So they sat down with him upon the ground seven days and seven nights, and none spake a word unto him: for they saw that his grief was very great.
-Job 2:13, KJV
Protestantism is big on sin and forgiveness.
Emphasis on sin and forgiveness is pervasive through evangelical teaching and preaching. That is good. However, I feel we are failing a group of people by only talking personal sin and not talking how sin impacts others.
The emphasis is failing adultery victims.
In such a culture, people may know how to process adultery from the adulterous spouse end–i.e. repent and God forgives. They likely have heard a pastor mention–even if only in passing–that God forgives adulterous spouses, too. However, these Christians have no categories of care for the victims of adultery.
In the end, the lack of clear teaching in caring for adultery victims leave them unseen and treated as if they did something wrong to be in the awful situation that they currently find themselves.
Here are a few tips to change that situation:
1. State clearly from the pulpit and in pastoral meetings that adultery victims exist. The body of Christ needs to know and see such individuals. That is where care begins–i.e. recognizing that the church has such hurting victims in their midst.
As things stand, adulterers and adulteresses already get more attention by pastors and other Christians, whereas their victims are often ignored and neglected as few are willing to acknowledge adultery victims’ existence publicly.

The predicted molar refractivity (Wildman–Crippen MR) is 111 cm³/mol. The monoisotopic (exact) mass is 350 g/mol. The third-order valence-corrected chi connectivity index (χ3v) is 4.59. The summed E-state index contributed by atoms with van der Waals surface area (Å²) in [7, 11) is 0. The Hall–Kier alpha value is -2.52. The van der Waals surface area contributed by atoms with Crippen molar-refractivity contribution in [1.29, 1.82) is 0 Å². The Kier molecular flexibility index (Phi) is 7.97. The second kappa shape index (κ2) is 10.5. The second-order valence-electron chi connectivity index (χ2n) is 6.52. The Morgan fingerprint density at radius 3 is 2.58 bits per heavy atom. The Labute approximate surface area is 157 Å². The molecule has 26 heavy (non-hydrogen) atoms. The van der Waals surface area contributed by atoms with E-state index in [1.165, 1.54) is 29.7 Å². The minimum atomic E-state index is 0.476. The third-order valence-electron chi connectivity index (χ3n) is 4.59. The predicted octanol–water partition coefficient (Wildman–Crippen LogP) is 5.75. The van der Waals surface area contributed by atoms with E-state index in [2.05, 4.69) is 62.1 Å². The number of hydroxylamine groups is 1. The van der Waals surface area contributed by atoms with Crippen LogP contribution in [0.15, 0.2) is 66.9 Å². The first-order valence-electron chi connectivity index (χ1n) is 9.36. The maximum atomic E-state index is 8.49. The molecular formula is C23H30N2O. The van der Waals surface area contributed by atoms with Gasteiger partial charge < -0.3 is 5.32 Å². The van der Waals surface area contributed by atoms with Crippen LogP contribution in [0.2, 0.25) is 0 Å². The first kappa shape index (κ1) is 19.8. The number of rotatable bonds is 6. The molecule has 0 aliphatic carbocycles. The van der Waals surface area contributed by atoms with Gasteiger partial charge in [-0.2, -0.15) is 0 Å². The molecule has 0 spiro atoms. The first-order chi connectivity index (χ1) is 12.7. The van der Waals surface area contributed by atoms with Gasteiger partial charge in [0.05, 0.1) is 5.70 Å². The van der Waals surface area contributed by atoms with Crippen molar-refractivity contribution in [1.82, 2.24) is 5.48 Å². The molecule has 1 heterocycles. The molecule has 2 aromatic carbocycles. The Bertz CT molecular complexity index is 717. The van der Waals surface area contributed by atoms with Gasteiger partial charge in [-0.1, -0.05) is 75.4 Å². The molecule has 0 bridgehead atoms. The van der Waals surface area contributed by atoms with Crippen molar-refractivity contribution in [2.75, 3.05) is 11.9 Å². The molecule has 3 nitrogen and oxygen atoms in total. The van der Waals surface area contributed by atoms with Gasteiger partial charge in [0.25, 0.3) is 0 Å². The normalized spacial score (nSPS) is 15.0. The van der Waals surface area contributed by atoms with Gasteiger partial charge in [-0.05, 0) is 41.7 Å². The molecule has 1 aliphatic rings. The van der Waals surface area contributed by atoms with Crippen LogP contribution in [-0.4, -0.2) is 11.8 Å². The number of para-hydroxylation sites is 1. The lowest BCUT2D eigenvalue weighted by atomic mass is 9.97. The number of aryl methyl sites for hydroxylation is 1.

2. Make a frontal assault to “The Shared Responsibility Lie.” Do not underestimate the power of this demonic lie that teaches that the adultery victim is partially or otherwise responsible for being sinned against. They are not! Such sin comes from the heart of the adulterous spouse alone as Jesus clearly teaches (e.g. Mark 7:21-23).
It is important to make this teaching explicitly and publicly as some Christians hesitate to help adultery victims because they erroneous believe those victims share blame for their plight. Speaking up on such matters is an opportunity to provide gentle correction as well as pave the way for the Body of Christ to care for some of its most wounded and vulnerable members–i.e. adultery victims.
3. Teach that recovery from an adulterous betrayal is primarily a grief process. Another barrier to caring for adultery victims is getting stuck on the sin and forgiveness teachings. Often, we want to moralize grief like Job’s friends. Instead, we need to treat the grief of adultery and divorce victims with respect and care. I am convinced that the healing journey for such victims is primarily through the emotional process–i.e. not rational–process of grieving the multitude of losses that come with having a marriage end violently via infidelity.
Signalling pastorally that this is primarily a grief issue and not a forgiveness situation for adultery victims encourages congregants to approach these victims more appropriately.
Do we condemn or pressure widows or widowers to forgive God for taking their spouse fresh after the death of their respective spouse?
I hope not. Bring casseroles. Invite adultery victims to events that provide community and fellowship for them during this time. Include them. Let them know that they are seen, loved, and supported. Do what you want done unto you as if you had tragically lost your own spouse. It is a grief care thing.
I am proud to be a Protestant. However, I am sad to see how emphasizing sin and forgiveness messages have led our Christian communities to a place where they are ill-equipped to care for adultery victims. We need to do so much better. God cares deeply for these people, and we owe it to God to care for them better as a community.